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Advocates Press Congress for Community Health Center Funding

News  |  By Jack O'Brien  
   January 29, 2018

America’s Essential Hospitals and 74 other organizations co-signed a letter urging leaders to provide community health centers with a funding extension. 

A week after Congress agreed to a short-term continuing resolution (CR) that ended the three-day federal government shutdown, healthcare advocacy groups are urging leaders on Capitol Hill to pass long-term funding for programs left out of the stop-gap measure.

America’s Essential Hospitals, along with 74 cosigners, including American Nurses Association, March of Dimes, and National Physicians Alliance, authored a letter urging Congress to act before the February 8 funding deadline.

“This lapse in authorization and funding, coupled with the continuous enactment of short-term patches, has put in jeopardy health care services for seniors on Medicare and patients in underserved communities, resources for health care providers in rural communities, and programs aimed at training primary care physicians,” the letter read.

If Congress does not pass another CR or omnibus budget package by the end of February 8, the federal government will shut down for the second time this year.

Several federal programs are seeking funding extensions, including the Community Health Center Fund (CHCF), Medicaid Disproportionate Share Hospital (DSH) payments, and the National Health Service Corps.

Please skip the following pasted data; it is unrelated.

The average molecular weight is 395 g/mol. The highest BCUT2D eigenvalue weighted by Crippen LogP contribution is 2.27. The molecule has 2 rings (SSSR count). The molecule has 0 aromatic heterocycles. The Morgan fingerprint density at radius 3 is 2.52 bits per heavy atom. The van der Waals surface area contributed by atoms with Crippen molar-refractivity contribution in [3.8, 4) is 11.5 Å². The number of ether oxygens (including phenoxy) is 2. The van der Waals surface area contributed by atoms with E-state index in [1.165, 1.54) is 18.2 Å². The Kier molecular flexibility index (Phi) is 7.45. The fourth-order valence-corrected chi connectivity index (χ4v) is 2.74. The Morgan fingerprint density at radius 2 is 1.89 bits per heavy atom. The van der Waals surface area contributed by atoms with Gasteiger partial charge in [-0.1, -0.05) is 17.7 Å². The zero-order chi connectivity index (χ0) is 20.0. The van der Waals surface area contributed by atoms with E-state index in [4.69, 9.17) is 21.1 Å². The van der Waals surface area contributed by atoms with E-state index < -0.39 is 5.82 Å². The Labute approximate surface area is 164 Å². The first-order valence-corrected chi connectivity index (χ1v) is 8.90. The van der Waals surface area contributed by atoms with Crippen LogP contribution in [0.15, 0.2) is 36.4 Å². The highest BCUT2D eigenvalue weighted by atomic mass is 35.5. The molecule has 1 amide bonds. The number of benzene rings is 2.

The CHCF, created in 2010 as part of the Affordable Care Act, is the largest source of comprehensive primary care for medically underserved communities, according to the Kaiser Family Foundation.

There are currently 1,367 health centers operating at more than 10,400 sites across the country, providing care to 26 million patients, according to Sara Rosenbaum, the Harold and Jane Hirsh Professor of Health Law and Policy at the George Washington University School of Public Health and Health Services.

CHCF receives $5.1 billion in federal funding each year, constituting 70% of its operating revenue. The remaining 30% is supplied by annual congressional appropriations. If Congress does not approve additional funding, nearly 25% of service sites are projected to close, resulting in layoffs for 51,000 staffers, and reducing the patient care capacity by 9 million people, according to Rosenbaum.

The program was created with a five-year spending provision, which expired in 2015. The fund received a two-year extension along with the Children’s Health Insurance Program (CHIP), which also enjoys widespread bipartisan support.

Permanent funding for both programs lapsed on September 30. Congress issued temporary funding measures through the fall and winter before passing a six-year extension for CHIP in the most recent CR, but did not approve long-term funding for CHCF.

Jack O'Brien is the Content Team Lead and Finance Editor at HealthLeaders, an HCPro brand.

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